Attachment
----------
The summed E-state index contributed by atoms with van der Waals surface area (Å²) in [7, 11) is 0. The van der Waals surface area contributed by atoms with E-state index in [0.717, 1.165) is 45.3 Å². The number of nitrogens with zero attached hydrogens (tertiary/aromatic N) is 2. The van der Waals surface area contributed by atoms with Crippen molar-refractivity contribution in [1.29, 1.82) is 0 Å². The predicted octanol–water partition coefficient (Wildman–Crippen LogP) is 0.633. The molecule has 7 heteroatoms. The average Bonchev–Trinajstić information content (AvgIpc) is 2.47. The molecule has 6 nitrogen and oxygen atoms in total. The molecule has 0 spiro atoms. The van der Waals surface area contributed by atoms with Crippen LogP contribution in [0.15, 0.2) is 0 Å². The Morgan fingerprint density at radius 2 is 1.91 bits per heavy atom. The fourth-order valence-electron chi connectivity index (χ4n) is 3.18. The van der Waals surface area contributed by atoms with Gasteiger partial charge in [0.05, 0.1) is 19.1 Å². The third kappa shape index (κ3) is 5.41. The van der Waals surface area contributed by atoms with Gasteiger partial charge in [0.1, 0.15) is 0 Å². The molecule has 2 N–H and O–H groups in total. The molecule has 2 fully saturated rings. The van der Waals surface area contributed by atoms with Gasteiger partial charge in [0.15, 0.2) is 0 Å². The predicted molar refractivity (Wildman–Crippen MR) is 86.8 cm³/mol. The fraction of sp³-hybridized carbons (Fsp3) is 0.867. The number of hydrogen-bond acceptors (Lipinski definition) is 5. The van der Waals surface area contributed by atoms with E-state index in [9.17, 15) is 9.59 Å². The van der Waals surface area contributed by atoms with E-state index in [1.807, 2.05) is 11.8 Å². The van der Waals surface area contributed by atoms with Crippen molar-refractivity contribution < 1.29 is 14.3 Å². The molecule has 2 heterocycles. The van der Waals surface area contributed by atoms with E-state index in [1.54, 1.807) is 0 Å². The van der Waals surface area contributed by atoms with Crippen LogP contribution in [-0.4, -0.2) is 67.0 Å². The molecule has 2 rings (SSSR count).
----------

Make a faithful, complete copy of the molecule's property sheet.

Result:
The summed E-state index contributed by atoms with van der Waals surface area (Å²) in [7, 11) is 0. The van der Waals surface area contributed by atoms with E-state index in [0.717, 1.165) is 45.3 Å². The number of nitrogens with zero attached hydrogens (tertiary/aromatic N) is 2. The van der Waals surface area contributed by atoms with Crippen molar-refractivity contribution in [1.29, 1.82) is 0 Å². The predicted octanol–water partition coefficient (Wildman–Crippen LogP) is 0.633. The molecule has 7 heteroatoms. The average Bonchev–Trinajstić information content (AvgIpc) is 2.47. The molecule has 6 nitrogen and oxygen atoms in total. The molecule has 0 spiro atoms. The van der Waals surface area contributed by atoms with Crippen LogP contribution in [0.15, 0.2) is 0 Å². The Morgan fingerprint density at radius 2 is 1.91 bits per heavy atom. The fourth-order valence-electron chi connectivity index (χ4n) is 3.18. The van der Waals surface area contributed by atoms with Gasteiger partial charge in [0.05, 0.1) is 19.1 Å². The third kappa shape index (κ3) is 5.41. The van der Waals surface area contributed by atoms with Gasteiger partial charge in [0.1, 0.15) is 0 Å². The molecule has 2 N–H and O–H groups in total. The molecule has 2 fully saturated rings. The van der Waals surface area contributed by atoms with Gasteiger partial charge in [0.15, 0.2) is 0 Å². The predicted molar refractivity (Wildman–Crippen MR) is 86.8 cm³/mol. The fraction of sp³-hybridized carbons (Fsp3) is 0.867. The number of hydrogen-bond acceptors (Lipinski definition) is 5. The van der Waals surface area contributed by atoms with E-state index in [9.17, 15) is 9.59 Å². The van der Waals surface area contributed by atoms with E-state index in [1.807, 2.05) is 11.8 Å². The van der Waals surface area contributed by atoms with Crippen molar-refractivity contribution < 1.29 is 14.3 Å². The molecule has 2 heterocycles. The van der Waals surface area contributed by atoms with E-state index in [1.54, 1.807) is 0 Å². The van der Waals surface area contributed by atoms with Crippen LogP contribution in [-0.4, -0.2) is 67.0 Å². The molecule has 2 rings (SSSR count).